But both he and manager Scott Servais have been more willing to talk around it, offering hints of the situation forced upon them.
Following the 2020-22 seasons, Mariners ownership set the payroll budget for the following season that was lower than expected. It has been a frustrating process for Dipoto and Mariners fans, considering the 2021 team won 90 games, the 2022 team won 90 games and made a return to the postseason for the first time in 21 years and the 2023 team won 88 games and was eliminated after Game No. 161.
For a team to have to remove current contracts of contributing players to have any sort of hope of adding viable and proven performers to their roster after three successful seasons isn’t a typical process, well, unless you are Tampa Bay or Oakland.
“I would have told you I’d be surprised, 12 months ago, to stand here now and have gone through some of the alterations we’ve made in just this year,” Dipoto said. “I’m really disappointed that we didn’t make it to the postseason, disappointed this step in our growth wasn’t as effective as maybe we all envisioned it would be. I still think we have a really good team with a chance to be a great team.”
If the Mariners had made the postseason in 2023, perhaps by investing more in a roster that had just made the postseason and won a wild-card series, would they be in this position of operating with a limited budget? Dipoto answered with an anecdote of talking to Rangers GM Chris Young at the GM meetings in November.
After Dipoto congratulated Young on a great season and postseason run that ended with a World Series title, Young told Dipoto: “You guys had a great season too, and it could’ve been you at the end.”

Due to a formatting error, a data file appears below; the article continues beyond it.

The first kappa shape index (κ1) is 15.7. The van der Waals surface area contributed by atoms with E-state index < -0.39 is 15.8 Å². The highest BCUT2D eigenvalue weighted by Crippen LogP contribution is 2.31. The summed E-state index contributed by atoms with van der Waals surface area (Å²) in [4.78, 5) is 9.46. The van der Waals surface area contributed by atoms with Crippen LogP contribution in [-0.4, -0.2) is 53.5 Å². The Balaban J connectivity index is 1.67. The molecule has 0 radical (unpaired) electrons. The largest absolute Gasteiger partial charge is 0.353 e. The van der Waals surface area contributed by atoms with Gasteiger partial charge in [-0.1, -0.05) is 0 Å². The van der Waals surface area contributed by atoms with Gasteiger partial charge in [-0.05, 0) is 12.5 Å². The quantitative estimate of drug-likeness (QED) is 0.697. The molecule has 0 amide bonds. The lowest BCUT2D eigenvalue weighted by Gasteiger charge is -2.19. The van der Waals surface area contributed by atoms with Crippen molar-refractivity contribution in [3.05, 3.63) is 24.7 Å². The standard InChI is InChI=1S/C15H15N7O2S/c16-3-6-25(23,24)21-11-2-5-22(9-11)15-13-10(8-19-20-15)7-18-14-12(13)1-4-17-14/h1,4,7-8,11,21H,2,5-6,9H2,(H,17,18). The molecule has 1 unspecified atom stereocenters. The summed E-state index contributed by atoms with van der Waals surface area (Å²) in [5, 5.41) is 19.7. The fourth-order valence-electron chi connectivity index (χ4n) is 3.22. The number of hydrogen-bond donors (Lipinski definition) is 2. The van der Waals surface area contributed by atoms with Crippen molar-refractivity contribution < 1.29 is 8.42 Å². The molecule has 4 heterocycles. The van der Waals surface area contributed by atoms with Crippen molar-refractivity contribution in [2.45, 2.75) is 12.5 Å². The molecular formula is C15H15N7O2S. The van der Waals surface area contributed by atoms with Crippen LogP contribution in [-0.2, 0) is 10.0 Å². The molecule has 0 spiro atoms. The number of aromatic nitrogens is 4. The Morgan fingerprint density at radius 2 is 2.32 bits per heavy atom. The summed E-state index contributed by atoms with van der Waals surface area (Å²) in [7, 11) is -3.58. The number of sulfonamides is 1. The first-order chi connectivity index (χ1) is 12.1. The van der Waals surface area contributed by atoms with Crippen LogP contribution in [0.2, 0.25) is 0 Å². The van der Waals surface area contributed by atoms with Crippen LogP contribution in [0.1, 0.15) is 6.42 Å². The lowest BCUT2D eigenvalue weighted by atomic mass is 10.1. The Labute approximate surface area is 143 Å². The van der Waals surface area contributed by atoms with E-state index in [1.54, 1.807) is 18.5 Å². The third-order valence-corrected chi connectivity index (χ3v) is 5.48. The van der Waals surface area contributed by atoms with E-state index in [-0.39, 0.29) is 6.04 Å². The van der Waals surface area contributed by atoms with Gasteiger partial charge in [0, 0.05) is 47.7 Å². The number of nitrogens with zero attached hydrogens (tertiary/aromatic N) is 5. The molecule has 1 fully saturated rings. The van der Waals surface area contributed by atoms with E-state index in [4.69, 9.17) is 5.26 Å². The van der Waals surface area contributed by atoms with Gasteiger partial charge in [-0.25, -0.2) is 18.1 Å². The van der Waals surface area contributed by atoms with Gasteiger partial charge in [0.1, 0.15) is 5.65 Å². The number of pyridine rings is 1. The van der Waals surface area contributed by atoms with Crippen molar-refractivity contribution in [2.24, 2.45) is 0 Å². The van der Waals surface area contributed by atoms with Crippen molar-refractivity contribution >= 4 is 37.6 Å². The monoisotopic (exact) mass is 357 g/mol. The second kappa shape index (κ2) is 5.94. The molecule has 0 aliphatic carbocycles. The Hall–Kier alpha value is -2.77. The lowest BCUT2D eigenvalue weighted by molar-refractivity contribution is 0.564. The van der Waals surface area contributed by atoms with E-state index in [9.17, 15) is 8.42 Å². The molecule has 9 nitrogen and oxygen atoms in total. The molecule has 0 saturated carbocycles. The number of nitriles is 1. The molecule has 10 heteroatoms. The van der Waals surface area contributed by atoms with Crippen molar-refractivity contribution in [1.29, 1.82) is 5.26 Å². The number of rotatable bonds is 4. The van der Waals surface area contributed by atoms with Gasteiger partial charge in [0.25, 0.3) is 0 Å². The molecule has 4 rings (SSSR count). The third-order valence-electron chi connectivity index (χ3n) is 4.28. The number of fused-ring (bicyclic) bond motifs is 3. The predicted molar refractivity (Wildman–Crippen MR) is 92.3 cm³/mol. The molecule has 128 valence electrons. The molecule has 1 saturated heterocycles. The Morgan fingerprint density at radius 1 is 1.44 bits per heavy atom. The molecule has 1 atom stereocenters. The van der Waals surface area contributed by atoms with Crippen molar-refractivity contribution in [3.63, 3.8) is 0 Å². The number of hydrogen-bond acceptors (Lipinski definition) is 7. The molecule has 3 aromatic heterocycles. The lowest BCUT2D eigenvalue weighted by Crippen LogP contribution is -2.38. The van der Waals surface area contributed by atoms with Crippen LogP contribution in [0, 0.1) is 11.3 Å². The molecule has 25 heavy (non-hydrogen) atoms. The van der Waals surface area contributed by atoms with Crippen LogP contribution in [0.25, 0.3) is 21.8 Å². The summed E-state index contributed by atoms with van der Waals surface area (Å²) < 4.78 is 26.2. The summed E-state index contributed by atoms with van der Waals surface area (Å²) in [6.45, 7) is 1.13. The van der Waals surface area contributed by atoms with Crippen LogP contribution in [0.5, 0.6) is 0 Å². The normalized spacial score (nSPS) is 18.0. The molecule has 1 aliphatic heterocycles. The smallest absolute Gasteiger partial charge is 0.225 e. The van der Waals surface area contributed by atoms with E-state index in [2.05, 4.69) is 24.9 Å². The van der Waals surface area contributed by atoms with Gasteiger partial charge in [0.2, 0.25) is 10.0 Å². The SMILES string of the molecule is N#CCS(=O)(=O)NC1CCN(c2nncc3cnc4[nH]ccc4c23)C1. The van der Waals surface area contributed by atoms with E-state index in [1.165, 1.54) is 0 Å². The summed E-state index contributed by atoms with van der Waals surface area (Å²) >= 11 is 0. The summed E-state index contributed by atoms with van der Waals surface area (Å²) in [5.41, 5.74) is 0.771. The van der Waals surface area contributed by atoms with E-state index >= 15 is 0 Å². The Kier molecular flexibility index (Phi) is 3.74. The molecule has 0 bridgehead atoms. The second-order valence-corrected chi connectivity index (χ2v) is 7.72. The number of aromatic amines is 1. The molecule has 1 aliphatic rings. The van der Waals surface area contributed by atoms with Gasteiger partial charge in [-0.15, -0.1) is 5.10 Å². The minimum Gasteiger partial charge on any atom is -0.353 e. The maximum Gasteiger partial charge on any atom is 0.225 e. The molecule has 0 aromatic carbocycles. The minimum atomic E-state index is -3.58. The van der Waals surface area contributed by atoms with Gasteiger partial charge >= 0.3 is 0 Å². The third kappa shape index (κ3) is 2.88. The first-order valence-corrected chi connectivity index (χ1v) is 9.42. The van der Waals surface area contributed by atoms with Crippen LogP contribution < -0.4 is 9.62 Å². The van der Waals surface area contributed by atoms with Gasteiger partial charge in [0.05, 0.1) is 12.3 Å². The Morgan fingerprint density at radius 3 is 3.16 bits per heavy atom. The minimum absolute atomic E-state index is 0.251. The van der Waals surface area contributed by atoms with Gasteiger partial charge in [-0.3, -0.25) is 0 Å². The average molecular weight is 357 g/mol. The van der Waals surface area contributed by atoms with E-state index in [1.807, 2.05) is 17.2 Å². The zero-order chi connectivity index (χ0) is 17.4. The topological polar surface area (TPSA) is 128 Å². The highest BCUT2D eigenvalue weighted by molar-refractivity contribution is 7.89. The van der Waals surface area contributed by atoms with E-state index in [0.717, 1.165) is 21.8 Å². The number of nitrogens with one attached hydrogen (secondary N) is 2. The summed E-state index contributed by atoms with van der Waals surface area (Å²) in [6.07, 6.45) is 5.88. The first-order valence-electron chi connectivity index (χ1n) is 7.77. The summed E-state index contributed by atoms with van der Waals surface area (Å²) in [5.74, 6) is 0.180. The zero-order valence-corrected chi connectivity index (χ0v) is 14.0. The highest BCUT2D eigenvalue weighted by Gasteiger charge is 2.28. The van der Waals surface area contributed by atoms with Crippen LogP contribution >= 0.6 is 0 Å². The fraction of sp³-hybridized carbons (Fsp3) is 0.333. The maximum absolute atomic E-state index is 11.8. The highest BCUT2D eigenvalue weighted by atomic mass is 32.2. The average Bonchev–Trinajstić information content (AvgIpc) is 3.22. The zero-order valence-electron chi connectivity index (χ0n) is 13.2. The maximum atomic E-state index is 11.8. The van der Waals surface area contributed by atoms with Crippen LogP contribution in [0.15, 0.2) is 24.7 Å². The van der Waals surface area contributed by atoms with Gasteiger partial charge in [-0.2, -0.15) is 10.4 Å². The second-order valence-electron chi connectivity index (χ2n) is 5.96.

Dipoto’s response: “Believe me, I thought about that every moment I was watching the postseason.”
But they didn’t. And instead of home playoff games at T-Mobile Park, they were spectators like so many seasons past.
“I don’t know if we would have been in a different situation right now, were we to have made the postseason because we always think broadly and we’re constantly trying to balance the present and the future,” Dipoto said. “And we’ll always think that way.”
So with the created payroll flexibility, the Mariners hope to add multiple hitters to a lineup that lost Suarez, Kelenic and Teoscar Hernandez.
“We would like to add, I would call it, ‘1½ corner outfielders’ with the half being of someone at least capable of platooning with the idea that Dom Canzone could fill the other side of it, or Cade Marlowe or Taylor Trammell,” Dipoto said. “And then, we would like to find someone who is just a presence, more of a middle-of-the-lineup type, and if that means a primary DH, if it means some part of a corner position and DH, that’s a possibility, but we’d like to add bats that can make our offense better.”
When they will add those bats is uncertain. The transaction market has largely been put on hold as the baseball world awaits the decision on where Shohei Ohtani will sign. From there, players like Cody Bellinger, Matt Chapman and J.D. Martinez can assess their markets. It could also push a completion of a Juan Soto trade and other moves.
“We continue to meet with clubs and we’ve met with numerous agencies, talking about players and normal offseason roster building,” Dipoto said. “It’s been a very quiet couple of days at the winter meetings, and it’s been a pretty quiet offseason to date. You can go in with an aggressive mentality, and the industry is telling you it’s going to require some patience.”